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AHA, Google Life Sciences Taking $50 Million New Approach to An Old Problem

The traditional approach to cardiovascular research is incremental -- taking small steps that can hopefully combine to make big strides. This effort is being compared to the original attempt at putting men on the moon. Even if we don't get all the way to a cure, think of how many lives we can save and improve by getting close and solving only some of the existing problems.
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Before getting into the details of "1 Team, 1 Vision, $50,000,000" -- the new partnership between my organization, the American Heart Association, and Google Life Sciences that aims to understand, reverse and prevent coronary heart disease -- I want to tell you a story.

My colleague Andy has an early 1950s science magazine with an article featuring a futuristic vision. The story depicts people on a road trip. They're in the back seat of a vehicle playing backgammon while the car drives itself.

Decades passed and this notion remained far-fetched. Then Google got serious about making a self-driving car. Soon, the entire automobile industry followed. Now the question is no longer if we'll ever see self-driving cars, just a matter of when. We're already close, with many new cars offering self-parking and "driver assist" systems.

"Sometimes just by throwing a stake in the ground and saying, `It's time to sincerely try,' it causes an effect that a whole industry can rally around," Andy said. "When everybody joins the fight, big things happen."

Andy is actually Dr. Andrew Conrad, the CEO of Google Life Sciences. And he used the arc of progress for the self-driving cars as a worthy aim for the project he and I announced Sunday during the opening event of Scientific Sessions, the AHA's flagship annual gathering for health care professionals.

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As part of "1 Team, 1 Vision," each of our organizations is investing $25 million over roughly five years to create a single team of specialists from a variety of fields to find new ways to solve the challenges posed by coronary heart disease.

Coronary heart disease is among the most devastating of all cardiovascular diseases, accounting for about 7 million deaths each year. Yet experts believe there's light at the end of the tunnel.

Having made inroads into slowing the onset of CHD, there may be ways to reverse it. That is, we could actually get rid of the buildup of plaque that can accumulate and block blood from reaching the heart, which can cause a heart attack. Better still, we could replace unhealthy blood vessels with healthy ones. After that, the next step would be preventing the disease.

For decades, those notions were as far-fetched as playing backgammon in the back seat of a self-driving car. While we're not as close to making our medical dream a reality as the self-driving car is, Sunday's announcement is another stake thrown into the ground declaring that we're sincerely going to try.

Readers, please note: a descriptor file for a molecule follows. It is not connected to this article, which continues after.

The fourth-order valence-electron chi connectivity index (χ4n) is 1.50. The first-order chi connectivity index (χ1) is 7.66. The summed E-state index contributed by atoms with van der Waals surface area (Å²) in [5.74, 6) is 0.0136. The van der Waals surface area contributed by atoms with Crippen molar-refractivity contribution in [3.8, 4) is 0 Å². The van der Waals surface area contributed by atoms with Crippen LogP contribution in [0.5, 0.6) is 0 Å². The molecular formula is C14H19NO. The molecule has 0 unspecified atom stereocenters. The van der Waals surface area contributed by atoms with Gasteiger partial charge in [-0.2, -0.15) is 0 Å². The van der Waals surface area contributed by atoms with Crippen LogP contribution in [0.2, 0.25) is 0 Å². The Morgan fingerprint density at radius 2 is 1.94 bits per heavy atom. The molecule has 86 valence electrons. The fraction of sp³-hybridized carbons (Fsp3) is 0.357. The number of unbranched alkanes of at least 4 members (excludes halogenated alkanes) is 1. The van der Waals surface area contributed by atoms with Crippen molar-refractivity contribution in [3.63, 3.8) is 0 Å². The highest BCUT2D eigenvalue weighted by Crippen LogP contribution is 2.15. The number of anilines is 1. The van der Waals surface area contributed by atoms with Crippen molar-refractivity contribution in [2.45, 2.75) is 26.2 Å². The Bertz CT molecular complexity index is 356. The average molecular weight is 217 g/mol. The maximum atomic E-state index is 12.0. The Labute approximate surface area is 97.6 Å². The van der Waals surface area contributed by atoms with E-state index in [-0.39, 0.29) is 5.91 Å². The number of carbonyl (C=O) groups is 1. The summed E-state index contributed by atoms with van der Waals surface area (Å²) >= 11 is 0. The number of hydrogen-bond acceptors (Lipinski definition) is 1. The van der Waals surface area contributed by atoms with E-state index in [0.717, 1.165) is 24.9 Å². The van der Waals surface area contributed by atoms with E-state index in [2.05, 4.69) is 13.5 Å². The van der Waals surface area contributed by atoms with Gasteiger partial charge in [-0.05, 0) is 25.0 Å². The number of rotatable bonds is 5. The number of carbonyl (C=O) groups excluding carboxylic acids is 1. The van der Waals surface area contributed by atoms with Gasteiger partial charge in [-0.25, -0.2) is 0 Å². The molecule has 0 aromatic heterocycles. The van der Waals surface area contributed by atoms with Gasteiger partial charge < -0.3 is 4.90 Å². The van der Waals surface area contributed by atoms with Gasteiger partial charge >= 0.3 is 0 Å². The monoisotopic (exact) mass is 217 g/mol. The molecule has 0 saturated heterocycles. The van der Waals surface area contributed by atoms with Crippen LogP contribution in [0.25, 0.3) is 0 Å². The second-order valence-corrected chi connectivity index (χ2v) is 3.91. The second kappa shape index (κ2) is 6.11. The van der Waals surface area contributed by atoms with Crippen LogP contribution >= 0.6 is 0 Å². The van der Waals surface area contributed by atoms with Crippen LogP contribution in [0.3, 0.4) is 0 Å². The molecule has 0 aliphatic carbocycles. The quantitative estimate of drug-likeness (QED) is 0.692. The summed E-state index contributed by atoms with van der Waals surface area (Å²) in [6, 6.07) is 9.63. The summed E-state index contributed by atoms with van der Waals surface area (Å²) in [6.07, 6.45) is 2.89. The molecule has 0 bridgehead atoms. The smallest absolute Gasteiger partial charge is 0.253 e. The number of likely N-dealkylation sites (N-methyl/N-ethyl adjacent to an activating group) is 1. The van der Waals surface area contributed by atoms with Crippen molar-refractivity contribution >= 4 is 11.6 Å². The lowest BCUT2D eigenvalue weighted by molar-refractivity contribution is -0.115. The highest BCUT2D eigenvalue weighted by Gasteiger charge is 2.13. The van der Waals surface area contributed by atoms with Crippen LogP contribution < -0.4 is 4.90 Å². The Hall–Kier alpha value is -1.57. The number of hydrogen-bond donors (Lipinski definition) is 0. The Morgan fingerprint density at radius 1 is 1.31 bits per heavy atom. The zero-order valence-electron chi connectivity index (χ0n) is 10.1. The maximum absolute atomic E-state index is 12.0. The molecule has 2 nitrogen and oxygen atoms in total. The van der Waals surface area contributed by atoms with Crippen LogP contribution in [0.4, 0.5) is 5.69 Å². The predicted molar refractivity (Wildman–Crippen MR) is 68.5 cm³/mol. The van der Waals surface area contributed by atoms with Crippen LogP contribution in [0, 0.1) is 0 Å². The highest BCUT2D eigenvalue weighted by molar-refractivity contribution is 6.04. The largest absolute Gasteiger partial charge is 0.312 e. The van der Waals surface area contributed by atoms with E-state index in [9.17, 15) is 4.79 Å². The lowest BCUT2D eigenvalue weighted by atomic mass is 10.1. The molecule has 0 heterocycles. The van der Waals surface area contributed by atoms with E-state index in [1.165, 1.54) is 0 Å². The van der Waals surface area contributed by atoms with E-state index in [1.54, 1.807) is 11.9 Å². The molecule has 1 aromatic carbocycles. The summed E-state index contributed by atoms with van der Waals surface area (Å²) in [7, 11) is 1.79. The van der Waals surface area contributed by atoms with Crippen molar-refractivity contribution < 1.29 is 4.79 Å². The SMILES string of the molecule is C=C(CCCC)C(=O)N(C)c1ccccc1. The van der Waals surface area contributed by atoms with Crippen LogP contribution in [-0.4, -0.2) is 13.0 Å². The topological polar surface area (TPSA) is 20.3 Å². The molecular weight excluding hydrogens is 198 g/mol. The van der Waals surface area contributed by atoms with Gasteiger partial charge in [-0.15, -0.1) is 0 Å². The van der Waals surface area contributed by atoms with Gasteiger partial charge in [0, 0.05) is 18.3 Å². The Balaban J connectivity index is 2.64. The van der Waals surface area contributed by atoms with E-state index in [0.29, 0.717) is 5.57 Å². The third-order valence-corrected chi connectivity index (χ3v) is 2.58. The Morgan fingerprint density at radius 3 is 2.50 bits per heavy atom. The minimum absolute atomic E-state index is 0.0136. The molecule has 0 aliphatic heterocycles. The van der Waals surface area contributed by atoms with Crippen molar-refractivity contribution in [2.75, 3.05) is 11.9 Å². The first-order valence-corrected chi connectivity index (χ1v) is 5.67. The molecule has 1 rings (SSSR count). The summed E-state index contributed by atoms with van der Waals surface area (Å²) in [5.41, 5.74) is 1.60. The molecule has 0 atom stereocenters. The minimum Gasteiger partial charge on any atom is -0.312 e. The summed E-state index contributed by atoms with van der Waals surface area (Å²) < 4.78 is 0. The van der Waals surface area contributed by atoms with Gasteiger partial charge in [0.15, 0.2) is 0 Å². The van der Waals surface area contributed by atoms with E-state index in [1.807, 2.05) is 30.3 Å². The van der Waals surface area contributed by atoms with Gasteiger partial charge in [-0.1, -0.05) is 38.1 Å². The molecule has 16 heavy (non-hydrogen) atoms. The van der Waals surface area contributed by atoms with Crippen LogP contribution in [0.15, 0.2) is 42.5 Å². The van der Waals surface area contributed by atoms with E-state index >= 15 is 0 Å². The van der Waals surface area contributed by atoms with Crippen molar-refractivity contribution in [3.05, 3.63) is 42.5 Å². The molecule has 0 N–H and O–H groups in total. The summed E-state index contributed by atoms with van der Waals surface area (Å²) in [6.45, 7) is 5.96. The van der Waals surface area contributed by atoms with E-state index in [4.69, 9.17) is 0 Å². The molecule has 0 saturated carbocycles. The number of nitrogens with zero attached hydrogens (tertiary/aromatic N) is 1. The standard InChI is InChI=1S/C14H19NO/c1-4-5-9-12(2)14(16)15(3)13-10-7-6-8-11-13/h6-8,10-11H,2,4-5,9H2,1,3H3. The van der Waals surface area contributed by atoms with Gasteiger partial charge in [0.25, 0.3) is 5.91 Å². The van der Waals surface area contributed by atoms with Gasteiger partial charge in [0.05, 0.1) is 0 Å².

Let me back up a bit to explain how all this came together.

In June, Andy and I were discussing the state of cardiovascular disease research when he suggested shaking things up. He wanted to take a radical new approach to an old problem.

"Let's pick someone who is a maverick -- a smart maverick -- and let's give them wings and see what happens," he told me. "Why don't we do it?"

"Game on," I said.

The AHA's Board of Directors loved it, too -- so much that our investment comes on top of all our other existing commitments. This is significant considering the AHA already is the largest funder of cardiovascular research in the United States outside the federal government. We've invested more than $3.9 billion in research, including upwards of $100 million annually since 1996. Still, with all the efforts we've ever undertaken, this will be the most heavily funded project in our 91-year history.

It's also among the most unique.

The traditional approach to cardiovascular research is incremental -- taking small steps that can hopefully combine to make big strides. This effort is being compared to the original attempt at putting men on the moon. Even if we don't get all the way to a cure, think of how many lives we can save and improve by getting close and solving only some of the existing problems.

"Mother Nature is tough," Andy said. "For every success, we have 100 failures. And that's OK. But if you're afraid to fail, you'll never try."

Another interesting element is how unscripted this is.

We know the project will be entrusted to a single leader, but we have no idea who that person is or what direction he/she will take it.

"It could be a teenager in Wisconsin who has a brilliant idea," Andy said. "If we knew what the best answer was, we would be doing it. But we don't. So the thing is to ask people to contribute ideas and wise people will review them and act upon them."

(Emails are already flooding in, even though the application process won't begin until January. The deadline will be Valentine's Day. Details will be announced soon.)

We expect the team to include experts from all sorts of disciplines. And while the team will have a hefty budget, they also will have whatever other resources either of our organizations can offer.

Everyone involved is incredibly excited.

We know we're on the cusp of something big, something special -- something potentially transformative.

I'm guessing this is how the people involved with the first self-driving car felt when they were gearing up.

Photo by Todd Buchanan

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